Hundreds of walkers joined Richmond Town Council this week to observe the ancient tradition of the Septennial Boundary Riding.
Around 600 people, ranging from babies to 80 year olds, turned up at the Town Hall at 8.30am on Wednesday morning to walk the 15 miles around Richmond's boundary.
The tradition goes back to the Royal Charter given to the town by Elizabeth I in 1576 and is also confirmed under the Charter of Charles II 1668 that the Mayor, as Lord of the Manor, accompanied by his Councillors, Officers and townspeople should beat the bound of the town every seven years to check that the parish boundaries remained inviolate.
From the Town Hall The Banner Bearer led the procession followed by two Halberdiers, two Sergeants at Mace, the Mayor, Town Clerk and the Pinder, all in civic robes, down to Green Bridge where the Bellman made the first of 18 proclamations. After which new pennies from the Royal Mint were thrown into the crowds.
From Green Bridge the Pinder, who carries an axe to clear the way, led the procession along the side of the River Swale towards the Batts where the Mayor, Councillor Oliver Blease, was carried to the centre of the River Swale to where the boundary ends.
The procession continued on to Olliver Ducket where everyone was able to stop for refreshments. The Pinder, Mr Robert Chandler, who was leading the procession for the fourth time, said: "I first participated in the Boundary Riding in my teens. I have photographs of my father leading the Boundary Riding – when he was originally Pinder he wore a suit and trilby for the walk."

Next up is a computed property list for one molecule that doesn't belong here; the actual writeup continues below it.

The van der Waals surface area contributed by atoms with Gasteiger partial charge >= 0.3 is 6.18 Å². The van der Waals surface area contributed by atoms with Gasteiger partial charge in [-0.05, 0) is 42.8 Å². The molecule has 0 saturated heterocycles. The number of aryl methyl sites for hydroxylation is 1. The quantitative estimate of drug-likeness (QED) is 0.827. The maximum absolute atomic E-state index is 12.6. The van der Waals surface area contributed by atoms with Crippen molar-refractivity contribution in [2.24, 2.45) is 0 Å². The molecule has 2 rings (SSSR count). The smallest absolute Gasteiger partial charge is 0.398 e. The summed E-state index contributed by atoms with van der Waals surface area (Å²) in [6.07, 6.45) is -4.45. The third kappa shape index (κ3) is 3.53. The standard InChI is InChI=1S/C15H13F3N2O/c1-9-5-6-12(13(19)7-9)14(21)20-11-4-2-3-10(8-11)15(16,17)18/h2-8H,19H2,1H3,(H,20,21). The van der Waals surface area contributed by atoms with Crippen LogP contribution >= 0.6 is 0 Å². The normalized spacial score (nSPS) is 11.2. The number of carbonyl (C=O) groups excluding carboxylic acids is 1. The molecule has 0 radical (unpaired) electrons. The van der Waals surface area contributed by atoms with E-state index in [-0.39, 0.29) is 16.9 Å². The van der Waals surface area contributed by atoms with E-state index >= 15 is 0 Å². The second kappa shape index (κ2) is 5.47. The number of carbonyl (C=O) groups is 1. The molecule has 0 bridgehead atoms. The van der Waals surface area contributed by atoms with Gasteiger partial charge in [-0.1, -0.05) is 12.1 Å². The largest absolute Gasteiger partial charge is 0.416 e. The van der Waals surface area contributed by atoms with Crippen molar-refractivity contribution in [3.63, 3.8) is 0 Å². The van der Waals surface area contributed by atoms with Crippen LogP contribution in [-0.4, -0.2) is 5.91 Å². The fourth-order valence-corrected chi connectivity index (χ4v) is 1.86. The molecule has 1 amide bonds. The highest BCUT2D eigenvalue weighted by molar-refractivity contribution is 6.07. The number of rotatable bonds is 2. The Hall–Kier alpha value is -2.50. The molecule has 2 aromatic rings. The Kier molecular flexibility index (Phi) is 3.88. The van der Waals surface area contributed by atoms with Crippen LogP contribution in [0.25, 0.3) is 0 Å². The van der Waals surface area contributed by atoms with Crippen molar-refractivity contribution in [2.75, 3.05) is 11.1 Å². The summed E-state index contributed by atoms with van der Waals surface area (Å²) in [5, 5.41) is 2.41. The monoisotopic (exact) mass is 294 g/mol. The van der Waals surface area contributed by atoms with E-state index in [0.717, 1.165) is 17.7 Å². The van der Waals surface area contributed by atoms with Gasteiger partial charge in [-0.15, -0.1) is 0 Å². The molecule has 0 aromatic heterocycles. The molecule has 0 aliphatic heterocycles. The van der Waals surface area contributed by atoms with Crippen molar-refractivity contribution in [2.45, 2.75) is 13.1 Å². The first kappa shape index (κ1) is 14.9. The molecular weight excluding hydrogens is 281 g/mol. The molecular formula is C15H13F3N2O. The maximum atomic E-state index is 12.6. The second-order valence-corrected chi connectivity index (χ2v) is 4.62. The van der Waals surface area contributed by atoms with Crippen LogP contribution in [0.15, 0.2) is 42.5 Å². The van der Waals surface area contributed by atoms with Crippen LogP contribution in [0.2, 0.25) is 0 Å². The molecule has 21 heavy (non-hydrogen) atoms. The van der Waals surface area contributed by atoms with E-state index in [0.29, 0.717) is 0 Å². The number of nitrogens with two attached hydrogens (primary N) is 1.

The walk then continued westwards over fields and up to Feldom Moor and towards Deepdale where everyone had lunch.
After lunch the route then took the procession downhill towards the River Swale where the Mayor entered the river again. On the homeward stretch, along the riverbank back into the town, the heavens opened dampening everyone, but not their spirits!
At several points along the route, specially made stiles were put in place by soldiers of the 1 CS Battalion Reme, to enable the procession to traverse high walls and fences. Members of Swaledale Mountain Rescue were also on hand just in case anyone got into any difficulty.
The procession ended back on Green Bridge were everyone who participated received a certificate from the Mayor.